California is potentially weeks away from signing into law the strictest net neutrality regulations in the country. Telecoms, having bought the FCC, are freaking out because they are now facing considerably more comprehensive consumer protections in California than they were before they were able to get former Verizon lawyer and current telecom shill FCC chair Ajit Pai to let them write all of the rules—or not, as the case may be. On Friday, Pai was speaking to folks at the Maine Heritage Policy Center when he had this to say about California:
Of course, those who demand greater government control of the Internet haven’t given up. Their latest tactic is pushing state governments to regulate the Internet. The most egregious example of this comes from California. Last month, the California state legislature passed a radical, anti-consumer Internet regulation bill that would impose restrictions even more burdensome than those adopted by the FCC in 2015. In a way, I can understand how they succumbed to the temptation to regulate. After all, I suppose a broadband pipe might look to some like a plastic straw.
The broader problem is that California’s micromanagement poses a risk to the rest of the country. After all, broadband is an interstate service; Internet traffic doesn’t recognize state lines. It follows that only the federal government can set regulatory policy in this area. For if individual states like California regulate the Internet, this will directly impact citizens in other states.
He’s right. It potentially will make other states sit up and say, Yeah, I don’t want to continue to get screwed by telecoms with terrible customer service and virtual monopolies. Pai also needed to keep up the illusion that he’s still some kind of a law mind, and not simply a living marionette, so he threw this bit of mythology in.
Among other reasons, this is why efforts like California’s are illegal. In fact, just last week, the U.S. Court of Appeals for the Eighth Circuit reaffirmed the well-established law that state regulation of information services is preempted by federal law. Last December, the FCC made clear that broadband is just such an information service.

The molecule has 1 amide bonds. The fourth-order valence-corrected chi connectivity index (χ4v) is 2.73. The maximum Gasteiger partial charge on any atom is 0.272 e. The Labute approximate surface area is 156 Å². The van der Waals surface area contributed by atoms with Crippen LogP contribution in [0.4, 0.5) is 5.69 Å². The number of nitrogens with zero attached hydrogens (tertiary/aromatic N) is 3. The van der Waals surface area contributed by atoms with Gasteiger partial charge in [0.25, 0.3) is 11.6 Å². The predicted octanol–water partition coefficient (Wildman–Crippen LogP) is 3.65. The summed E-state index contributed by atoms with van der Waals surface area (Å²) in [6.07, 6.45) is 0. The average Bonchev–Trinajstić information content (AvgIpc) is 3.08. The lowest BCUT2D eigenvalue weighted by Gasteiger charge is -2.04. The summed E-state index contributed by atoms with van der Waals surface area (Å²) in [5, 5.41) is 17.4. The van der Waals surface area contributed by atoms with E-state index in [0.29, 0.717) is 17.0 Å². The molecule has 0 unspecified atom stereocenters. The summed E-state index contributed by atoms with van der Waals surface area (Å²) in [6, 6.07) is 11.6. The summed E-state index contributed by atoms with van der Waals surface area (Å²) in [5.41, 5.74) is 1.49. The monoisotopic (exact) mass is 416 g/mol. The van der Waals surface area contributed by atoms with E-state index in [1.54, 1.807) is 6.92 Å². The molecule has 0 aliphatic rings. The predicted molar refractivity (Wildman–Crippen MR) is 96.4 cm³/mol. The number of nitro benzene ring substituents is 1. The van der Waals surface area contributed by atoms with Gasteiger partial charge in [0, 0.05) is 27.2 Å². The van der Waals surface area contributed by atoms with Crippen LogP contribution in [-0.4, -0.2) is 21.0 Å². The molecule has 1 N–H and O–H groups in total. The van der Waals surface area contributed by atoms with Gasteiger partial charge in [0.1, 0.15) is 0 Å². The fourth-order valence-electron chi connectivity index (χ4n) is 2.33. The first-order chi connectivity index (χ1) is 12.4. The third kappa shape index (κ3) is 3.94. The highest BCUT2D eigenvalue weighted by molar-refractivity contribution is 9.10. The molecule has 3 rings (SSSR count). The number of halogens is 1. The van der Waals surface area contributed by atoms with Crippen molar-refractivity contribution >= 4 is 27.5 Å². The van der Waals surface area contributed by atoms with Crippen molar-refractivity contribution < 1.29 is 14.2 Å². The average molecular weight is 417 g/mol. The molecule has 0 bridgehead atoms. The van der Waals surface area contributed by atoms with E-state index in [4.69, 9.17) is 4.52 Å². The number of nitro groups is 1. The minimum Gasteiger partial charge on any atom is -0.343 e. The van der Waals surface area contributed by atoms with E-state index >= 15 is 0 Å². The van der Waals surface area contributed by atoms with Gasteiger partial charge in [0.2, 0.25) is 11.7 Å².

Last week I wrote about how Pai had lied using this very same case. The Minnesota case in question concerned Voice over Internet Protocol (VoIP). The judge in that case decided that Minnesota couldn’t create state regulations on VoIP because the FCC had never determined whether or not it was an “information service,” and thereby had left that distinction up to the courts. In the case of California’s and other states’ attempts to create consumer protections for broadband service, proponents argue that the FCC has completely abandoned its position as a regulatory body.
California Rep. Scott Wiener responded to Pai’s bullshit by saying the FCC chair had “abdicated his responsibility,” forcing democratically elected representatives like Wiener to work to insure an open internet—in spite of Pai.
"Unlike Pai's FCC, California isn't run by the big telecom and cable companies," Wiener also said. "Pai can take whatever potshots at California he wants. The reality is that California is the world's innovation capital, and unlike the crony capitalism promoted by the Trump administration, California understands exactly what it takes to foster an open innovation economy with a level playing field."
Pai is no stranger to lying outright about laws and reality, having already spent the better part of two years pretending that a DDOS attack on the FCC’s servers made it impossible to take into account the potentially millions of citizens who voiced their displeasure with Pai’s decision to do away with net neutrality consumer protections. Wiener’s statement calling Pai’s decision-making “crony capitalism” isn’t hyperbole—just ask his choice for “broadband adviser,” Elizabeth Ann Pierce, a telecom tool who’s been charged with fraud. As Wiener pointed out, Pai’s silence regarding his former company’s disgraceful up-selling and throttling of services to California firefighters during a wildfire emergency last month says a lot more than the garbage coming out when his lips are moving.